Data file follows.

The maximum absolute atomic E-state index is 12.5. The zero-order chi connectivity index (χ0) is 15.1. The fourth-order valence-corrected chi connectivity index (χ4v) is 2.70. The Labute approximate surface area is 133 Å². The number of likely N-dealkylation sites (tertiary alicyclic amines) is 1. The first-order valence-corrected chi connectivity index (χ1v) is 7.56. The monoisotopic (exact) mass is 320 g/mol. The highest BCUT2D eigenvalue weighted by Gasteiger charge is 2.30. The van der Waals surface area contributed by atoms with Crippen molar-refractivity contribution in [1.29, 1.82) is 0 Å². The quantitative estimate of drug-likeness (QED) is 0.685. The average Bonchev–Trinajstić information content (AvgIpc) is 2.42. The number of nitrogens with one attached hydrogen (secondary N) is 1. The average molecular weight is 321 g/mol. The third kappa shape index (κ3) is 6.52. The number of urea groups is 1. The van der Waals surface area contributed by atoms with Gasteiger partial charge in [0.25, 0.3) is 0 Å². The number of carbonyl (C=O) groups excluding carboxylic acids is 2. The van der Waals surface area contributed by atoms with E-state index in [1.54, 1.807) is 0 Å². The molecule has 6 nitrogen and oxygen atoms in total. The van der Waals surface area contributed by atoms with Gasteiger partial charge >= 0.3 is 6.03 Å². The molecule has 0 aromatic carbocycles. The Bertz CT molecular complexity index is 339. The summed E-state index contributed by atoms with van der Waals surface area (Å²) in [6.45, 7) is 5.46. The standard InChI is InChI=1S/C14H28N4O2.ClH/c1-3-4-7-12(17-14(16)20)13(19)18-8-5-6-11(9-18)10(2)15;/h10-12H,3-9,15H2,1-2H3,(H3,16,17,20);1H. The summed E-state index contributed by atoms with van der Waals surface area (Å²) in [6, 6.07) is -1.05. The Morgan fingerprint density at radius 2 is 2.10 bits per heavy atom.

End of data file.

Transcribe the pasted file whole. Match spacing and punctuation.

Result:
The maximum absolute atomic E-state index is 12.5. The zero-order chi connectivity index (χ0) is 15.1. The fourth-order valence-corrected chi connectivity index (χ4v) is 2.70. The Labute approximate surface area is 133 Å². The number of likely N-dealkylation sites (tertiary alicyclic amines) is 1. The first-order valence-corrected chi connectivity index (χ1v) is 7.56. The monoisotopic (exact) mass is 320 g/mol. The highest BCUT2D eigenvalue weighted by Gasteiger charge is 2.30. The van der Waals surface area contributed by atoms with Crippen molar-refractivity contribution in [1.29, 1.82) is 0 Å². The quantitative estimate of drug-likeness (QED) is 0.685. The average Bonchev–Trinajstić information content (AvgIpc) is 2.42. The number of nitrogens with one attached hydrogen (secondary N) is 1. The average molecular weight is 321 g/mol. The third kappa shape index (κ3) is 6.52. The number of urea groups is 1. The van der Waals surface area contributed by atoms with Gasteiger partial charge in [0.25, 0.3) is 0 Å². The number of carbonyl (C=O) groups excluding carboxylic acids is 2. The van der Waals surface area contributed by atoms with E-state index in [1.54, 1.807) is 0 Å². The molecule has 6 nitrogen and oxygen atoms in total. The van der Waals surface area contributed by atoms with Gasteiger partial charge >= 0.3 is 6.03 Å². The molecule has 0 aromatic carbocycles. The Bertz CT molecular complexity index is 339. The summed E-state index contributed by atoms with van der Waals surface area (Å²) in [6.45, 7) is 5.46. The standard InChI is InChI=1S/C14H28N4O2.ClH/c1-3-4-7-12(17-14(16)20)13(19)18-8-5-6-11(9-18)10(2)15;/h10-12H,3-9,15H2,1-2H3,(H3,16,17,20);1H. The summed E-state index contributed by atoms with van der Waals surface area (Å²) in [6, 6.07) is -1.05. The Morgan fingerprint density at radius 2 is 2.10 bits per heavy atom.